The london science museum is showing off 100 years of espionage... with some incredibly rare items, never seen before in public, ...including the 5 uco...which sent encrypted messages to british commanders during world war two...and the nazi's enigma machine that the brits and their allies cracked.

"if you wer someone with this on your desk, you were someone very important."

The famous red phone used by presidents and prime ministers.

"the british p harold macmillan and jfk would have used a phone of this type to communicate securely during the cuban missile cris."

Then there's the "secre dust"...ol computers holding today's most sensitive information...pul virized into oblivion.

Nats&.

The exhibit is also designed to inspire the next generation of curious kids to become spies.

"here is a opportunity to spend your career working on some of the most challenging puzzles but with a solution to see our country safe."

A job on the cutting edge...but just don't tell anyone.

Ian lee cbs news london british intelligence says the best way to stay safe online is to make sure your device's software is up- to-date and that you use strong passwords.

All that time spent playing video games could lead to a career.

There are developers and coders and tournament players.

And one southern city is hoping to turn gaming into big business.

"i always play t win."

For marcus howard and derek watford---every day is a game.

"it's a lot of u that don't realize you can make money or there's career opportunities within the gaming space.

We just know it's entertainment we use to pass time."

Video games often get a bad rep for being a brainless activity--- but these two "techsperts" a changing that stigma.

"we've collecte a number of gaming and esports companies in the tampa area to form the tampa association of gaming..."

The goal is to make tampa a top five city for esports... that means attracting developers and gaming businesses... and also hosting major gaming events that tend to attract thousands of professional gamers.

"so, everythin from e-sports tournaments to more programming classes."

Marcus already teaches coding to minority childrená in our area... "we want kid growing up seeing us as options for them for careers... "this is a $138 industry, yet less than 2 percent of minorities receive their piece of that pie, but 89 percent contribute to that pie..."

Growing the local gaming industry with business and esports tournaments could also mean big bucks for the city... "and that's job and positions for a whole bunch of people."

"it would b awesome for the city of tampa...we have infrastructure, we have the beaches to support it, we have hotels, we have international airport, we have the convention center... we have jeff vinik coming and building up channelside, and you know vinik is invested in esports, so i know it has to be on his radar."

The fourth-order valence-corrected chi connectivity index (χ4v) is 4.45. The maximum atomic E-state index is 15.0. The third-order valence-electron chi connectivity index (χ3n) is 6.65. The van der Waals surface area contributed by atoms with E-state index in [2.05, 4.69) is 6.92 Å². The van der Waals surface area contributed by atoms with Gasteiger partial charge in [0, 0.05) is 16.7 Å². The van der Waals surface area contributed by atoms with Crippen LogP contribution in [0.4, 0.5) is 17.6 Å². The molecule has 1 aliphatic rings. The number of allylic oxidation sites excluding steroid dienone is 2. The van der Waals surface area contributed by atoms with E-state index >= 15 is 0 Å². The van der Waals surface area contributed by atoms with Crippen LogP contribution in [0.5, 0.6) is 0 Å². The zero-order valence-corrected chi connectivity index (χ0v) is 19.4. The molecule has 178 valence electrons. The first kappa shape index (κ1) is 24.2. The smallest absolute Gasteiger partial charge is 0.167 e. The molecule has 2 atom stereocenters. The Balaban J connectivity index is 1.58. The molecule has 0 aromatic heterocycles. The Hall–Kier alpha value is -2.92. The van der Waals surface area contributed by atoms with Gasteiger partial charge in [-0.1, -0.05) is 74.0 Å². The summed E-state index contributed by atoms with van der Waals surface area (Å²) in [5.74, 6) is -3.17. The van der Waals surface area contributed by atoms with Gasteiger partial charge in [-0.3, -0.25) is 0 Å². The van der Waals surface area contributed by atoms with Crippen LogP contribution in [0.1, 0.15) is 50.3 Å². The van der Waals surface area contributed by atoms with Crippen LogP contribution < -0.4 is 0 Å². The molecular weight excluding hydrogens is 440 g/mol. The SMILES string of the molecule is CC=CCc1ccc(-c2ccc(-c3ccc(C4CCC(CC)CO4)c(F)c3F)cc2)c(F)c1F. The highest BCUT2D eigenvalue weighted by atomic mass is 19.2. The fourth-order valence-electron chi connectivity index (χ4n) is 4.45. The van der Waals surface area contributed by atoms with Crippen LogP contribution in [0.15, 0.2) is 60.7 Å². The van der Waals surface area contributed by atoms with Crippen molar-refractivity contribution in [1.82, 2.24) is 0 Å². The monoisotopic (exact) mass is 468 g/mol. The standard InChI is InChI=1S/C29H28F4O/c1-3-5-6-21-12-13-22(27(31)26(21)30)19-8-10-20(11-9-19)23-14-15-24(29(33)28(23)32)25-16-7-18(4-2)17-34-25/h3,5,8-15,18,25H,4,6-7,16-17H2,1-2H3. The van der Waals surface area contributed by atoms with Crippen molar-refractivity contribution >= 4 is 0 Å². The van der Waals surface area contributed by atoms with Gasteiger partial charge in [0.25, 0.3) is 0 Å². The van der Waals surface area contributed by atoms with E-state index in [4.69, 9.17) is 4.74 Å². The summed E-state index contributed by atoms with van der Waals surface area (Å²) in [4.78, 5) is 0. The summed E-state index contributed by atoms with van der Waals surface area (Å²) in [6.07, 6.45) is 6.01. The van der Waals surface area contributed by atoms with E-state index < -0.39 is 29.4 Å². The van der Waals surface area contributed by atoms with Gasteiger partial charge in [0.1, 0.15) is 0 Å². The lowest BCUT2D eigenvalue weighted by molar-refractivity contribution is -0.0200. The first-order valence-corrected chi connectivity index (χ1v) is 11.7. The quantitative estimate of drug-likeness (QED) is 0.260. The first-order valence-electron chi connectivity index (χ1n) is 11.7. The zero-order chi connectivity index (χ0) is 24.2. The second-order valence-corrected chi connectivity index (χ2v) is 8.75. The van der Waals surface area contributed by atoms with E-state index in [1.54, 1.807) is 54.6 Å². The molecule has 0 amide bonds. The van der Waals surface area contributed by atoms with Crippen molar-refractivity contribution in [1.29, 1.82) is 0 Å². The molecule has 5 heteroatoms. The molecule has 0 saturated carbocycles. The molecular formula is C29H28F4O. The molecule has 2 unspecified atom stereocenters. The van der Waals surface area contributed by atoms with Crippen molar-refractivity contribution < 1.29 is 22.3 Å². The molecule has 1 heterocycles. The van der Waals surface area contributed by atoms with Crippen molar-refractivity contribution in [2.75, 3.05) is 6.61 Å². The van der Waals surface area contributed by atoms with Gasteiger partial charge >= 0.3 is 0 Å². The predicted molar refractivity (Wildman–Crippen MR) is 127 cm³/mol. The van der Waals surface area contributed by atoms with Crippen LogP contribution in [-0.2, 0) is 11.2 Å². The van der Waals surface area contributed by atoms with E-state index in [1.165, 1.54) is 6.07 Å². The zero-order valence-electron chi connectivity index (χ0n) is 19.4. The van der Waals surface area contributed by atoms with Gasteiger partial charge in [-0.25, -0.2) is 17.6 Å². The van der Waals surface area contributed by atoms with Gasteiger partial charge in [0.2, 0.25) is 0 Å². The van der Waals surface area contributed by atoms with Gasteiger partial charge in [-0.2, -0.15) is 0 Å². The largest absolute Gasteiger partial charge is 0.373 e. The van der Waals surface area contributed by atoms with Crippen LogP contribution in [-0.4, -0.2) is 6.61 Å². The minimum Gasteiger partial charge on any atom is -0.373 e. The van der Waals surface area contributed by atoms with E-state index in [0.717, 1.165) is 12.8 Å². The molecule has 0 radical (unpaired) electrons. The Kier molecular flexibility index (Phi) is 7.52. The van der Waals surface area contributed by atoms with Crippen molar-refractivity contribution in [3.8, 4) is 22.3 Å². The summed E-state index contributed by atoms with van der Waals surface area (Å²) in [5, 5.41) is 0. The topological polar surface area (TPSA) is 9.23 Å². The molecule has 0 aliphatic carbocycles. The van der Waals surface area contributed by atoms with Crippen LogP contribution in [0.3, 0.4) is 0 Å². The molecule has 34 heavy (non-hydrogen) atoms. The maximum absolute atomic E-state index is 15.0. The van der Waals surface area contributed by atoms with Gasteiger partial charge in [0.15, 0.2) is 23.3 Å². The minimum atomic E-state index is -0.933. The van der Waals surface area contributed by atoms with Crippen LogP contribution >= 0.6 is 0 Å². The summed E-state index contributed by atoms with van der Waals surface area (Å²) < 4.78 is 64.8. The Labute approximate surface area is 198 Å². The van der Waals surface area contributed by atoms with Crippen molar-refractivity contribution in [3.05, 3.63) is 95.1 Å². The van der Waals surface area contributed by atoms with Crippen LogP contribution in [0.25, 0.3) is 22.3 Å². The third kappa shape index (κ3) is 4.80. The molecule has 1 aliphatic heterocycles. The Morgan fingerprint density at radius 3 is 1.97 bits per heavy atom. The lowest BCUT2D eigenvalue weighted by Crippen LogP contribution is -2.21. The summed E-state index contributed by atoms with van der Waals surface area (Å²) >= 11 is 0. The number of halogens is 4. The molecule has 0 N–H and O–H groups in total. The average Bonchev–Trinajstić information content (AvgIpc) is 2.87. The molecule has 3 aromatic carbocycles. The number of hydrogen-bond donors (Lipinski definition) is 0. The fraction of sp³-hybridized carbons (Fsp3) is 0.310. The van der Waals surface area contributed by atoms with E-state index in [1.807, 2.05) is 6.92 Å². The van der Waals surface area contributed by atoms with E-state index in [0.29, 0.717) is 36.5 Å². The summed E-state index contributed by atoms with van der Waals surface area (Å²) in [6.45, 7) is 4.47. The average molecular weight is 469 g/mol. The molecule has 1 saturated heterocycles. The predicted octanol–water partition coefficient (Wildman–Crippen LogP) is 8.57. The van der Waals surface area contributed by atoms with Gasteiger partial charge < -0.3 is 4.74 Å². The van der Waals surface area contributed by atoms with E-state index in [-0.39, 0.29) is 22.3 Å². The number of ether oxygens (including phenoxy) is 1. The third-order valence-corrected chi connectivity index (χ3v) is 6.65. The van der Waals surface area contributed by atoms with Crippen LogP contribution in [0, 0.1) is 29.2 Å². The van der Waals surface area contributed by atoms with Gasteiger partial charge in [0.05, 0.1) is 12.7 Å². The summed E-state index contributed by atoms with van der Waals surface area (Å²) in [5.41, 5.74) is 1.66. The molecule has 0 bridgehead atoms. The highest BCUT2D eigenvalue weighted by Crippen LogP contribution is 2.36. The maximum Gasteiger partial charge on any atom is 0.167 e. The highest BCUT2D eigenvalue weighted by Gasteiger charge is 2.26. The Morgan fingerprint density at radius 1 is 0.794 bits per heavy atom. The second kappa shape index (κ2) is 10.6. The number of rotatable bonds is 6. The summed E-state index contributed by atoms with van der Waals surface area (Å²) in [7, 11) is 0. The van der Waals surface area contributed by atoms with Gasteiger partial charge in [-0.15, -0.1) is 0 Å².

So parents, unless your kid hasn't done their homework or chores...maybe the success of these two entrepreneurs can convince you to give this gaming thing a shot... "a majority o what my job is is educating.

Educating parents that think, 'oh gaming is the kryptonite of my child.

It's messing up his social skills...until they're educated that esports promotes economic empowerment, social inclusion, diversity, peer engagement and friendly competition."

They may not have a show on hgtv, but the work they do changing homes and lives.

That story just ahead on mid morning.

E cbthis the cbs this morning series " more perfect union" aims t show that what unites us as americans is greater than what divides us.

In milwaukee, hundreds of homes have been revitalized, because of a chance encounter between two people.

Chip reid caught up with the couple who set out to end the housing blight and rebuild their neighborhood, one home at a time.

Sharon and larry adams ..

"lot of goo work."

..

Are bringing life back to their boarded-up neighborhood ..

..

While giving hope to many who live here.

"when i wa younger, this neighborhood had a lot of gang-bang going on, lot of drug selling.

There was a lot of destruction over here, and i was part of the destruction, you know.

Now, we got a lot of love going on."

Love that first bloomed here at sharon's childhood home.

When it need work, larry, an electrical contractor, came by to take a look -- a first meeting that was, well, electric.

"and she says 'do you want some tea?'

At the time, i'm drinking maybe a pot of coffee a day, smoking two packs of cigarettes a day, and i'm moving.

And i said, 'yes.'

Sharon hired him, but love got in the way.

"after i rewire the house, i fired myself because that's a conflict of interest."

"he lit my life.

"so, i've bee working pro bono ever since."

Working the past two decades, with the help of donations, to restore more than 100 homes in this stretch of the city blighted by riots ..

"it's neve happened before here in milwaukee."

..

And neglect that left their neighborhood classified as "undesignated.

"2,700 people households."

"undesignated.

"undesignated.

"undesignated which means you're irrelevant to us."

"correct.

"right.

"and we looke at each other to say, undesignated?

What does that mean?

Unacceptable."

The unlikely spark for change happened right on their street.

"we'd see light flickering outside of the house, drug activity."

"and what wer those lights?"

"crack pipes.

"crack pipes?

"and is that on of the moments when the two of you decided, we've got to do something?"

"i asked you t fix it."

"you asked hi to fix it?"

"did you sa please?"

"i did say-- "it's alway please.

When you look into those eyes, it's always please."

But to grow a community, you have to start with a seed ..

So they also planted gardens ..

Even orchards ..

"42 peach trees so we have orchards."

"in milwaukee.

"in milwaukee, o all places, correct."

"you have bee making honey."

Creating a buzz ..

That brought businesses, including the neighborhood's first restaurant ..

A juice bar ..

..

And opportunity for people like darius wade and henry hopkins.

"did you eve think you'd be a role model?"

"naw, back in th days, i wanted to be a different role model, you know?

I wanted to be the biggest drug dealer, y know?

I wanted the little kids to look up to me for doin' that."

Now hopkins runs a different kind of crew ..

..

A landscaping crew launched by the adamses to beautify these blocks.

"every day, the pushin' me.